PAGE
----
• 1.
        Matching: Greedy nearest neighbour matching within a calliper of 0.2 of the propensity score was used. Using this approach, a patient treated with partition model dosimetry is selected. This treated patient is then matched with a patient treated based on the BSA activity calculation, whose propensity score is closest to that of the treated patient, subject to the constraint that the differences between their propensity scores are less than a specified maximum (the calliper distance). To estimate the marginal treatment effect for OS, PFS and hPFS, a Cox model with a robust variance estimator that accounts for clustering within matched pairs was used.
      • 2.
        Inverse probability of treatment weighting (IPTW): IPTW using the propensity score uses weights based on the propensity score to create a synthetic sample in which the distribution of measured baseline covariates is independent of treatment assignment.
      To obtain appropriate estimates of variance, stabilised weights were used. For each patient, the stabilised weight is calculated by multiplying his or her original weight by the proportion of patients who received the treatment that he or she received. A Cox model, adjusted for stabilised weights, was used to estimate the relative treatment effect for OS, PFS, and hPFS.
      A standardised difference between the two groups for each patient characteristic of interest was calculated to assess whether the covariates are well balanced between the partition model and BSA/mBSA models. The balance between groups was achieved if the magnitude of the standardised difference was less than 0.25.

      Results

      Patient demographics

      Four hundred and twenty-two patients with HCC from 25 centres in eight countries were included in this study (Table 1). The median follow-up time was 11.1 months, and 116/422 (27.5%) patients were censored before 24 months due to lack of follow-up information. The mean age of our cohort was 67 years and 341/422 (80.8%) patients were male. In general, the patient population was representative for TARE, with 115/422 (27.3%) patients in BCLC stage B and 247/422 (58.5%) in BCLC stage C; Eastern Cooperative Oncology Group (ECOG) performance status 0 (260/422, 61.6%) or 1 (131/422, 31.0%); and a preserved liver function with ALBI grade 1 (139/422, 32.9%) or 2 (219/422, 51.9%). Cirrhosis was found in 299/422 (70.9%) patients and ascites in 61/422 (14.5%). Thirty-two percent (136/422, 32.2%) had a single tumour nodule, 138/422 (32.7%) had two to five nodules and 72/422 (17.1%) had more than five tumour nodules. Data on exact tumour size was not collected.
      Table 1Baseline patient characteristics.
      CategorySubcategoryHCC (N = 422)
      Sexn (%)415 (98.3)
      Male341 (80.8)
      Female74 (17.5)
      Age (years)n (%)422 (100)
      Mean ± SD (range)67.0 ± 10.7 (22-92)
      Median (IQR)68 (60–74)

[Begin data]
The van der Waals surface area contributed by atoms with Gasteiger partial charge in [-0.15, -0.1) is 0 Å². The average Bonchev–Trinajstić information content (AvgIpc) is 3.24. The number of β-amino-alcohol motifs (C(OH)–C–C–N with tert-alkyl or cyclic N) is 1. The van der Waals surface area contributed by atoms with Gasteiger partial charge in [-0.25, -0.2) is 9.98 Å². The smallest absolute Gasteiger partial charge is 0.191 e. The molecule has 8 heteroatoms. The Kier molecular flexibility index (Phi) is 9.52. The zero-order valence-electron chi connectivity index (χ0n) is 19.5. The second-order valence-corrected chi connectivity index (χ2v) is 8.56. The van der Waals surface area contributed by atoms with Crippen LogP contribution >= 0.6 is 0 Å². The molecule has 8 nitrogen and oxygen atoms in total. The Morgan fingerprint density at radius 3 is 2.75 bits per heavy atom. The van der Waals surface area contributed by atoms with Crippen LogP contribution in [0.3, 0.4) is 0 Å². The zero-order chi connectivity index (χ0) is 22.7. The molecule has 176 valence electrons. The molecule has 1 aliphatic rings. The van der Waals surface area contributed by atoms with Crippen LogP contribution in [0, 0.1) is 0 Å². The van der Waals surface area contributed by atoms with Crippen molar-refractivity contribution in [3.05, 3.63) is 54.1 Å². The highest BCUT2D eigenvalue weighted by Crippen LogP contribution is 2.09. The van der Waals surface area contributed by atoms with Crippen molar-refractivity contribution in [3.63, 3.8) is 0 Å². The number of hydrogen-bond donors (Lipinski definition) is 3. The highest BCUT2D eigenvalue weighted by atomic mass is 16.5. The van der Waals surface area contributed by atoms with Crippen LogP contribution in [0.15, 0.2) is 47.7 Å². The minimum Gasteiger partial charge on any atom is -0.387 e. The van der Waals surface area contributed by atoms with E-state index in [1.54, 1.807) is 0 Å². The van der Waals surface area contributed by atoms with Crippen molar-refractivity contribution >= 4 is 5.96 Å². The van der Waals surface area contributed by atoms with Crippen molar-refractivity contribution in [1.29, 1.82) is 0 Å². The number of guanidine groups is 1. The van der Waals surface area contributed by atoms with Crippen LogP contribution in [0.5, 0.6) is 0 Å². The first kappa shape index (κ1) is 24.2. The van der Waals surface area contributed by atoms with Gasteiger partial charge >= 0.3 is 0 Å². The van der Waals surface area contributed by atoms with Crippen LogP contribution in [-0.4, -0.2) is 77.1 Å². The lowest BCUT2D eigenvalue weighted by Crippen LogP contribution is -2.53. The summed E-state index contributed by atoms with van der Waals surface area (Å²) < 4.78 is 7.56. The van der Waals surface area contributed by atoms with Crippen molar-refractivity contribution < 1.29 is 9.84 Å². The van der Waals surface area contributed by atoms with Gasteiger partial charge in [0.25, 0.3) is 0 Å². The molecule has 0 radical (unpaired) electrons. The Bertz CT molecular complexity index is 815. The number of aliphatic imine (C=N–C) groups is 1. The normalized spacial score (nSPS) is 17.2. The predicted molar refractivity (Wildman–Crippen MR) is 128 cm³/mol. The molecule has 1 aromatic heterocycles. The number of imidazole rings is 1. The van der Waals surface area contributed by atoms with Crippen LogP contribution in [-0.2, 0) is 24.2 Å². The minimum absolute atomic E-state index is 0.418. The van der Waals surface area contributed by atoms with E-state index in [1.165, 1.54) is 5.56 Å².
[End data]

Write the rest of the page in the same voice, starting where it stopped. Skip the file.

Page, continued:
ECOG performance statusn (%)422 (100)
      0260 (61.6)
      1131 (31.0)
      231 (7.4)
      Cirrhosisn (%)422 (100)
      Yes299 (70.9)
      No123 (29.1)
      Ascitesn (%)422 (100)
      Yes61 (14.5)
      No361 (85.5)
      Number of nodulesn (%)422 (100)
      1136 (32.2)
      2–5138 (32.7)
      >572 (17.1)
      Uncountable76 (18.0)
      Location of tumourn (%)422 (100)
      Bilobar150 (35.5)
      Left only51 (12.1)
      Right only221 (52.4)
      Extrahepatic metastasesn (%)422 (100)
      Yes36 (8.5)
      No386 (91.5)
      Portal vein thrombosisn (%)422 (100)
      Patent284 (67.3)
      Segmental81 (19.2)
      Lobar38 (9.0)
      Main19 (4.5)
      BCLC stagen (%)422 (100)
      A54 (12.8)
      B115 (27.3)
      C247 (58.5)
      D6 (1.4)
      ALBI graden (%)373 (88.4)
      1139 (32.9)
      2219 (51.9)
      315 (3.6)
      Prior locoregional proceduresn
      Patients can have multiple prior locoregional procedures.
      (%)
      233 (55.2)
      Surgery72 (17.1)
      Percutaneous ablation60 (14.2)
      TACE95 (22.5)
      Abdominal radiotherapy7 (1.7)
      Vascular procedure15 (3.6)
      Prior systemic therapiesn (%)41 (9.7)
      Sorafenib37 (8.7)
      Other4 (0.9)
      Intention of TAREn (%)422 (100)
      Ablation17 (4.0)
      Bridge to surgery or transplant26 (6.2)
      Downsizing137 (32.5)
      Palliative242 (57.3)
      Bilirubin (mg/dl)n (%)419 (99.3)
      Mean ± SD0.90 ± 0.49
      Median (IQR)0.82 (0.53–1.17)
      >1.5 mg/dl42 (10)
      Albumin (g/dl)n (%)373 (88.4)
      Mean ± SD3.72 ± 0.54
      Median (IQR)3.7 (3.4–4.1)
      <3.5 g/dl104 (24.6)
      INRn (%)340 (80.6)
      Mean ± SD1.14 ± 0.21
      Median (IQR)1.1 (1.04-1.19)
      >1.266 (15.6)
      ALT (U/L)n (%)393 (93.1)
      Mean ± SD43.48 (30.20)
      Median (IQR)34.5 (23–55.5)
      Creatinine (mg/dl)n (%)419 (99.3)
      Mean ± SD0.99 (0.70)
      Median (IQR)0.87 (0.74–1.06)
      ALBI, albumin-bilirubin; ALT, alanine aminotransferase; BCLC, Barcelona Clinic Liver Cancer; ECOG, Eastern Cooperative Oncology Group; INR, international normalized ratio; TACE, transcatheter arterial chemoembolization; TARE, transarterial radioembolization.
      a Patients can have multiple prior locoregional procedures.
      Bilobar disease was observed in 35.5% (150/422) of patients, while unilobar disease was primarily right-sided (52.4%, 221/422). Extrahepatic disease was diagnosed in 36/422 (8.5%) patients and PVT was present in 138/422 (32.7%). Prior to TARE, 95/422 (22.5%) patients had been treated with TACE, 72/422 (17.1%) with surgery and 60/422 (14.2%) with percutaneous ablation. Prior systemic therapy was performed in 41/422 (9.7%) patients (sorafenib 37/41, 90.2%).

      Treatment and follow-up